Ctivation of the EGFR downstream signaling pathways, which are important for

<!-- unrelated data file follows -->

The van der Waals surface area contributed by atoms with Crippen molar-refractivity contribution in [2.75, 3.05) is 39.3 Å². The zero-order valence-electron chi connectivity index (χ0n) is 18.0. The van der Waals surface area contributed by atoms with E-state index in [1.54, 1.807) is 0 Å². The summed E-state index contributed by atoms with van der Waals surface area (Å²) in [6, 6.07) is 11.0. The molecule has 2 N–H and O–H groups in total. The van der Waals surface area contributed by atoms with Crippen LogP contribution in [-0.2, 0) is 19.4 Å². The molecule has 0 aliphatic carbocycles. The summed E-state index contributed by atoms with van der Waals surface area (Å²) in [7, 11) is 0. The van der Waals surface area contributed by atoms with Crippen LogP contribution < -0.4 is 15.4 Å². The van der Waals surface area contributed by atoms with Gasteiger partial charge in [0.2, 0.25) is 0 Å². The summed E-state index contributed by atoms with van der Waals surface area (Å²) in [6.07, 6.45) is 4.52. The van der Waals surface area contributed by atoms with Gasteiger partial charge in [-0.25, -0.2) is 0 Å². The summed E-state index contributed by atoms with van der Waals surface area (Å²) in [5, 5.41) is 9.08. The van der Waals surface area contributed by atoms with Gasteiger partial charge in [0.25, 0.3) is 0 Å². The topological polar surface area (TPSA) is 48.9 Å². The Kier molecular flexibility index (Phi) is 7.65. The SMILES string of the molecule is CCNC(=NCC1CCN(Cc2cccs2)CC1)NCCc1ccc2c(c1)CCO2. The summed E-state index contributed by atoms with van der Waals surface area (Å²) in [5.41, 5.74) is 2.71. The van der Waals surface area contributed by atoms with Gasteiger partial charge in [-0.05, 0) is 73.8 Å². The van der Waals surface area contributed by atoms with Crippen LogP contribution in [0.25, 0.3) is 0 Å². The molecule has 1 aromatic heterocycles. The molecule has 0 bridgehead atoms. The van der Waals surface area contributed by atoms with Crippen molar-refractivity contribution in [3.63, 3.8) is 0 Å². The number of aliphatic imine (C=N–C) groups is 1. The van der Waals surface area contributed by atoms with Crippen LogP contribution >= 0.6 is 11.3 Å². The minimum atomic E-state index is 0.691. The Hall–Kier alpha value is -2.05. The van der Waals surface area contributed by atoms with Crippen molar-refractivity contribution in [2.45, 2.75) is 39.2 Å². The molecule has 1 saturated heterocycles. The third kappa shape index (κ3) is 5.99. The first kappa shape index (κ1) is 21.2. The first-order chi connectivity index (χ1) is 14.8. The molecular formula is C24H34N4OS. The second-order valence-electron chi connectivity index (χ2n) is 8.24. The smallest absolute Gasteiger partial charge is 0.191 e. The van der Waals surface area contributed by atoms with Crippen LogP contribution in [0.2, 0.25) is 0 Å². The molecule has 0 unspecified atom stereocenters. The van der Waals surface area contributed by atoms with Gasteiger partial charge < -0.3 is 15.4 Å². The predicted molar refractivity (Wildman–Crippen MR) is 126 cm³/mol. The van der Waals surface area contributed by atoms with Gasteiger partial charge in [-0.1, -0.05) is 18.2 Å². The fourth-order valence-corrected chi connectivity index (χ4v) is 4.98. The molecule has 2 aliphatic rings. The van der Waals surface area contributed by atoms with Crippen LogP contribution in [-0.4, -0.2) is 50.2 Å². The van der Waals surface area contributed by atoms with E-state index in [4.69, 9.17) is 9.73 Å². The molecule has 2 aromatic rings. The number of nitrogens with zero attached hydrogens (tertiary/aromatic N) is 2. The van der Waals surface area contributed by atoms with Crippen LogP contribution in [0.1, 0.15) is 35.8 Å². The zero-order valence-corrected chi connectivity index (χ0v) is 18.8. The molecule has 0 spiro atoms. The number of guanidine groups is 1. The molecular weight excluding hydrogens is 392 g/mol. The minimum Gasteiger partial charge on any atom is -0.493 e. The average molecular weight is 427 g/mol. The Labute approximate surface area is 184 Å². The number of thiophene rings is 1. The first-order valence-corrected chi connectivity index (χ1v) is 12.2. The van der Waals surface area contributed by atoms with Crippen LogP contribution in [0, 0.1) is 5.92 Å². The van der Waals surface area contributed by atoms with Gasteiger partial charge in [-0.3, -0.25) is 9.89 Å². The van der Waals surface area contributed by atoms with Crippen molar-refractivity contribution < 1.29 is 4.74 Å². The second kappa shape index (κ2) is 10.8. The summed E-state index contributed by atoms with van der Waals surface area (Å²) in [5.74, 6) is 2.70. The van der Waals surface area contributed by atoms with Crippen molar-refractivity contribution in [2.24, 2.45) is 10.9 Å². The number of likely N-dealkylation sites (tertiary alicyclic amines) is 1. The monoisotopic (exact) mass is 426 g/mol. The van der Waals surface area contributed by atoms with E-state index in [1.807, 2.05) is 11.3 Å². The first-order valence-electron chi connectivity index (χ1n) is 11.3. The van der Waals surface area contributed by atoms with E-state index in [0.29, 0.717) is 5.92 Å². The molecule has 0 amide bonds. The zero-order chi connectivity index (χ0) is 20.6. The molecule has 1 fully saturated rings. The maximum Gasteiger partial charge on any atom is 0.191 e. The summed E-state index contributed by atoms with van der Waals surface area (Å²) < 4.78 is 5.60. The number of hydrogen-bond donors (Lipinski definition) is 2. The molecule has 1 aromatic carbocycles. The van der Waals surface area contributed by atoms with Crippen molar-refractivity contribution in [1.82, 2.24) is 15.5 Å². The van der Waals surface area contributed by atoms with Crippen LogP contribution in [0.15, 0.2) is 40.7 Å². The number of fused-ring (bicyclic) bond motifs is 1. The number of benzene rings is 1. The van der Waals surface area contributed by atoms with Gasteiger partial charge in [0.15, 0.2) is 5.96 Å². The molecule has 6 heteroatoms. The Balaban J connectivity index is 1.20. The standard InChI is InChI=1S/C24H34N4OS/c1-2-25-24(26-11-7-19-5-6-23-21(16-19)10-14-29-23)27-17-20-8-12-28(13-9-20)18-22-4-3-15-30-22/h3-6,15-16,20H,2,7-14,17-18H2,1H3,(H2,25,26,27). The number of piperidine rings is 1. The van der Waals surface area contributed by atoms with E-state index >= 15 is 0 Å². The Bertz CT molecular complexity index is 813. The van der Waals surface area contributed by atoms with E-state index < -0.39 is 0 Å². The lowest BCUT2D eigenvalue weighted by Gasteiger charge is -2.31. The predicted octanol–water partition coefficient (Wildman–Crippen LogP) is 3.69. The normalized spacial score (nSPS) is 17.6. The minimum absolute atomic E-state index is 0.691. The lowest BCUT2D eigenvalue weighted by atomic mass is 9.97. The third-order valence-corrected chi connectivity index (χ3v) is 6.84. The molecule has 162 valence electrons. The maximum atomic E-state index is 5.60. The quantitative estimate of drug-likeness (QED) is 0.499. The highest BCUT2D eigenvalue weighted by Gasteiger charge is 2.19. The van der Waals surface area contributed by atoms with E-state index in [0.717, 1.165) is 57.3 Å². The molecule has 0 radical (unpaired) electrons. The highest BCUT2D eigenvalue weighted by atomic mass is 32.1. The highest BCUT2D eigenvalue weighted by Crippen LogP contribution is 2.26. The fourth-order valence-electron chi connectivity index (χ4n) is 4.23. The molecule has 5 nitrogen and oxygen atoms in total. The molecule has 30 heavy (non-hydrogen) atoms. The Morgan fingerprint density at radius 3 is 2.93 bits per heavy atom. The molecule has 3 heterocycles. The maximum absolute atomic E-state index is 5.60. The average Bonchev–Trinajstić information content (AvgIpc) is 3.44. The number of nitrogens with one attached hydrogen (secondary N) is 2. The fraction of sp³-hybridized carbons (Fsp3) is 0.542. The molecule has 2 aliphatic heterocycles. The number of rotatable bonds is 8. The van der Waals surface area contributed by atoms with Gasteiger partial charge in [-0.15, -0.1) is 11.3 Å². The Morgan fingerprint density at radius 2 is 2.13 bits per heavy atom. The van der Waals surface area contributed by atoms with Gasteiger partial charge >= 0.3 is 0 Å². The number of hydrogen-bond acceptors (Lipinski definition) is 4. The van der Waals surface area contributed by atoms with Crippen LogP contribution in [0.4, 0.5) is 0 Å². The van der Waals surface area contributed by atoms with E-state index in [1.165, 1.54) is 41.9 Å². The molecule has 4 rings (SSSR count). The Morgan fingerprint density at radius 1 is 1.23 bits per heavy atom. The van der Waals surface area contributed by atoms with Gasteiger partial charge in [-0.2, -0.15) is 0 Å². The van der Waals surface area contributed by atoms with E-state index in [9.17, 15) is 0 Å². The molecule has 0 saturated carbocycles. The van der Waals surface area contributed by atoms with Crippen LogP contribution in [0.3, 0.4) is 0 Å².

Ctivation of the EGFR downstream signaling pathways, which are important for cancer cell proliferation, invasion, metastasis, and neo-vascularization [5]. One important member of this pathway is KRAS, and the evidence of anti-EGFR therapies improving the clinical benefits of wild-type (WT) KRAS in mCRC patients is well known and established [6,7]. The KRAS gene encodes the KRAS protein that contains 188 amino acid residues with a molecular mass of 21.6kD 18325633 [8]. KRAS is a membrane-associated GTPase thatComputational Analysis of KRAS Mutationsis an early player in many signal transduction pathways. KRAS acts as a molecular on/off switch to recruit and activate the 12926553 proteins necessary for the propagation of the growth factor and other receptor signals, such as c-Raf and PI 3-kinase. When activated, KRAS is involved in the dephosphorylation of GTP to GDP, after which KRAS is turned off. However, the issue of whether patients harboring KRAS mutations can benefit from the addition of cetuximab or panitumumab to standard chemotherapy is under debate. Currently, health authorities in the United States and Europe have indicated that patients with KRAS-mutated tumors should not receive cetuximab or panitumumab. Consequently, only KRAS WT patients are treated with anti-EGFR therapies. KRAS mutations are reported in approximately 40 ?0 of all colorectal cancer specimens [9,10]. These mutations principally occur in codons 12 and 13 and less frequently in codons 61, 63, and 146. Population-based studies have suggested that these mutations might be associated with some tumor phenotypes [11,12]. Interestingly, recent study [13] indicated that the frequency of KRAS mutation was highest in caecal cancers among all subsites. The same group also proposed that luminal contents, including gut microbial communities and their metabolites, might trigger initiating molecular events or, alternatively, influence the tumour microenvironment and promote neoplastic progression [14]. When all these mutations are taken together, approximately 80 of patients have mutations in codon 12 whereas 18 have mutations in codon 13 [15]. Mutations in codons 61 and 146 have also been found to be oncogenic in KRAS, although these mutations occur at much lower prevalence (,5 of total KRAS mutations) than codon 12 and 13 mutations [16]. Mutations in codons 12 and 13 leads to alterations in encoded amino acids adjacent to the GDP/GTP binding pocket, reducing or abolishing the GTPase activity of KRAS after guanine nucleotide activating protein (GAP) binding and locking the protein in an active, GTPbound state [17]. Both codons 12 and 13 in KRAS WT encode the glycine residues. The incorporation of other amino acids, most commonly aspartate and valine at codon 12 and aspartate at codon 13 [18], brings about the projection of larger amino acid side chains into the GDP/GTP binding Fruquintinib cost pocket of the protein, interfering with the steric hindrance in GTP hydrolysis [19]. As a consequence, the EGFR signaling pathway is out of control with constitutive activation of the KRAS protein because of these conformational and structural changes. With regard to anti-EGFR therapy, KRAS mutations conferring resistance to traditional anti-EGFR drugs have been reported [20,21]. Many studies demonstrate that a small number of patients with KRAS-mutated tumors (10 ) have responded to anti-EGFR therapy [22,23] and approximately 15 have MedChemExpress PZ-51 long-term disease stabilization [24]. In these patients, codon 13 mutations w.Ctivation of the EGFR downstream signaling pathways, which are important for cancer cell proliferation, invasion, metastasis, and neo-vascularization [5]. One important member of this pathway is KRAS, and the evidence of anti-EGFR therapies improving the clinical benefits of wild-type (WT) KRAS in mCRC patients is well known and established [6,7]. The KRAS gene encodes the KRAS protein that contains 188 amino acid residues with a molecular mass of 21.6kD 18325633 [8]. KRAS is a membrane-associated GTPase thatComputational Analysis of KRAS Mutationsis an early player in many signal transduction pathways. KRAS acts as a molecular on/off switch to recruit and activate the 12926553 proteins necessary for the propagation of the growth factor and other receptor signals, such as c-Raf and PI 3-kinase. When activated, KRAS is involved in the dephosphorylation of GTP to GDP, after which KRAS is turned off. However, the issue of whether patients harboring KRAS mutations can benefit from the addition of cetuximab or panitumumab to standard chemotherapy is under debate. Currently, health authorities in the United States and Europe have indicated that patients with KRAS-mutated tumors should not receive cetuximab or panitumumab. Consequently, only KRAS WT patients are treated with anti-EGFR therapies. KRAS mutations are reported in approximately 40 ?0 of all colorectal cancer specimens [9,10]. These mutations principally occur in codons 12 and 13 and less frequently in codons 61, 63, and 146. Population-based studies have suggested that these mutations might be associated with some tumor phenotypes [11,12]. Interestingly, recent study [13] indicated that the frequency of KRAS mutation was highest in caecal cancers among all subsites. The same group also proposed that luminal contents, including gut microbial communities and their metabolites, might trigger initiating molecular events or, alternatively, influence the tumour microenvironment and promote neoplastic progression [14]. When all these mutations are taken together, approximately 80 of patients have mutations in codon 12 whereas 18 have mutations in codon 13 [15]. Mutations in codons 61 and 146 have also been found to be oncogenic in KRAS, although these mutations occur at much lower prevalence (,5 of total KRAS mutations) than codon 12 and 13 mutations [16]. Mutations in codons 12 and 13 leads to alterations in encoded amino acids adjacent to the GDP/GTP binding pocket, reducing or abolishing the GTPase activity of KRAS after guanine nucleotide activating protein (GAP) binding and locking the protein in an active, GTPbound state [17]. Both codons 12 and 13 in KRAS WT encode the glycine residues. The incorporation of other amino acids, most commonly aspartate and valine at codon 12 and aspartate at codon 13 [18], brings about the projection of larger amino acid side chains into the GDP/GTP binding pocket of the protein, interfering with the steric hindrance in GTP hydrolysis [19]. As a consequence, the EGFR signaling pathway is out of control with constitutive activation of the KRAS protein because of these conformational and structural changes. With regard to anti-EGFR therapy, KRAS mutations conferring resistance to traditional anti-EGFR drugs have been reported [20,21]. Many studies demonstrate that a small number of patients with KRAS-mutated tumors (10 ) have responded to anti-EGFR therapy [22,23] and approximately 15 have long-term disease stabilization [24]. In these patients, codon 13 mutations w.